The Community Safety, Environment and Residents Services Policy and Accountability Committee is meeting tonight at 7pm at the White City Community Centre. The main agenda includes a report on cycling in the borough.
In Hammersmith and Fulham we have one of the highest cycling rates in London – four per cent of all journeys are by bike compared to two per cent for the capital generally.
A recent success story has been the arrival of Boris Bikes. The report says:
“The Mayor of London introduced his cycle hire scheme to central London in July 2010. It was expanded, mainly eastwards to Tower Hamlets, with some stations around the Westfield Shopping Centre at Shepherd’s Bush. In December 2013 the scheme was further expanded to cover more of Kensington and Chelsea, the northern part of Wandsworth, the whole of Fulham, and the eastern parts of Hammersmith and Shepherds Bush. There are now some 60 docking stations in the borough, and the scheme is proving popular.
In January this year, the first full month of operation, there were some 27,000 docks and hires in the LBHF, and by May this had risen to 78,000. It is too early to say what effect the cycle hire scheme is having on the modal share of cycling in the borough but anecdotal evidence suggests that it is contributing to an increase. Before the scheme was introduced, there were widespread concerns about the safety of the scheme, but in fact the number of collisions resulting in serious injuries has been very low.”
There have also been improvements for those riding their own bikes. The on-street cycle parking has increased. The council “installed an additional 171 stands in 2013-14, bringing the total to around 2,500.” This year we will be installing residents’ cycle parking in housing estates, which is funded by Transport for London.
Injuries remain a concern in the borough. The number of cyclists injured fell from 186 in 2012 to 166 in 2013 , while the number of seriously injured cyclists declined from 31 to 18 between 2012 and 2013. However the previous trend had been an increase. We need to do better. Lorries are still a big problem.
They are the most effective pressure group in the borough. The reason is they get stuck into specifics rather than just worthy generalities – motherhood and apple pie.
So, for example, during the local elections they asked candidates for particular wards about particular issues in their wards. As a Ravenscourt Park Ward councillor I was asked (by several residents prompted by hfcyclists) about Ashcurch Park Villas being a “rat run”.
I got this reply from our transport supremo Chris Bainbridge:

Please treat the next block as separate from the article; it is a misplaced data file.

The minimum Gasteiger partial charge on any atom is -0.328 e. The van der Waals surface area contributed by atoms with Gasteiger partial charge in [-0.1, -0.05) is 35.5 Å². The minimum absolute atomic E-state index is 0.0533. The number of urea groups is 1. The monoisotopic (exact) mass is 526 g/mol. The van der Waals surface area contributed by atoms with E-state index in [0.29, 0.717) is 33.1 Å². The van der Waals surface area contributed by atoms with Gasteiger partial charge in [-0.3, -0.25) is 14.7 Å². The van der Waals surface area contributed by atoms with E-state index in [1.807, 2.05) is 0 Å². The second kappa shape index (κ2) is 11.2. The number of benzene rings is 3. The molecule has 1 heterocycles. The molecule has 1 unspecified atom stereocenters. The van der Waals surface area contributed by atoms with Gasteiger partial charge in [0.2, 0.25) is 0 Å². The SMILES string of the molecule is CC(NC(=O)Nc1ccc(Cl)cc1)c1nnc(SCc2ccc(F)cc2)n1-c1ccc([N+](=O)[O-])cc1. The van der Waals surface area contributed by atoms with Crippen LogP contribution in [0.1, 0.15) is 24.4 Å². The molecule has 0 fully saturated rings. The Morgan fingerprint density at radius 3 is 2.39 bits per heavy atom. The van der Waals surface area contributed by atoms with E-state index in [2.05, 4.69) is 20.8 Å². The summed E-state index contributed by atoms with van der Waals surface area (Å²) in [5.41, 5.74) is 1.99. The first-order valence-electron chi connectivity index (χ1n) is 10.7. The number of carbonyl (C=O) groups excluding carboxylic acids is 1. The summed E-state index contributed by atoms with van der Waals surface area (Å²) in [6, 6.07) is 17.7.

“We plan to undertake a comprehensive review of the traffic management arrangements in the area around Ashchurch Park Villas next year, as part of our Transport Local Implementation Plan (LIP) Neighbourhood Programme, and we will look at issues such as rat running in Ashchurch Park Villas and other local roads to see how we can improve the situation.”
I was interested to see from their extrapolation of the 2011 census that in my ward eight per cent of the journeys to work are by bike. That is pretty high. Palace Riverside has nine per cent, which is the top. College Park and Old Oak, 4.5 per cent which is the bottom in the borough – still high by London standards.
Their paper rightly stresses the importance of preventing potholes and more cycle lanes.
This is not to say that hfcyclists are always right. There will be a natural tendency for them to represent the Lycra militants more than the casual cyclists. Those who don’t even own their own bike – but just hire one from time to time – are not likely to be on their committee. Hence the rather grudging welcome they gave to the bike hire scheme. If they think too much of it is disproportionately operating in Fulham why not campaign for more docking stations in Hammersmith and Shepherd’s Bush – with more Section 106 money to help get it set up?
Also I was surprised hfcyclists didn’t mention the proposed Hammersmith Flyunder – which would surely be fantastic news for cyclists.
They are keen on more 20 mph zones. But would these have humps? That would be bad news for cyclists – as they accept.
Do 20 mph zones reduce accidents generally of for cyclists – I have seen evidence that they do not always. There is also the concern that if you apply a 20 mph limit on main roads that gives an incentive to using side roads as rat runs.
Then there is the question of enforcement. Hfcyclists demand that the police should provide this. but even if the police did nothing else it would be an unrealistic task. Even before the demand for more roads to come within this designation. That does nothing for the respect for the rule of law. It would probably make sense to scale down the number of roads with a 20 mph limit – such as those with schools. But then for some serious effort to be made for the law to be enforced.
There needs to be rigorous, evidence based approach, over what would really be effective and proportional in terms of safety.
Anyway good for Cllr Larry Culhane, the committee’s chairman, holding the meeting away from the town hall and encouraging non-bureaucrats to submit their views.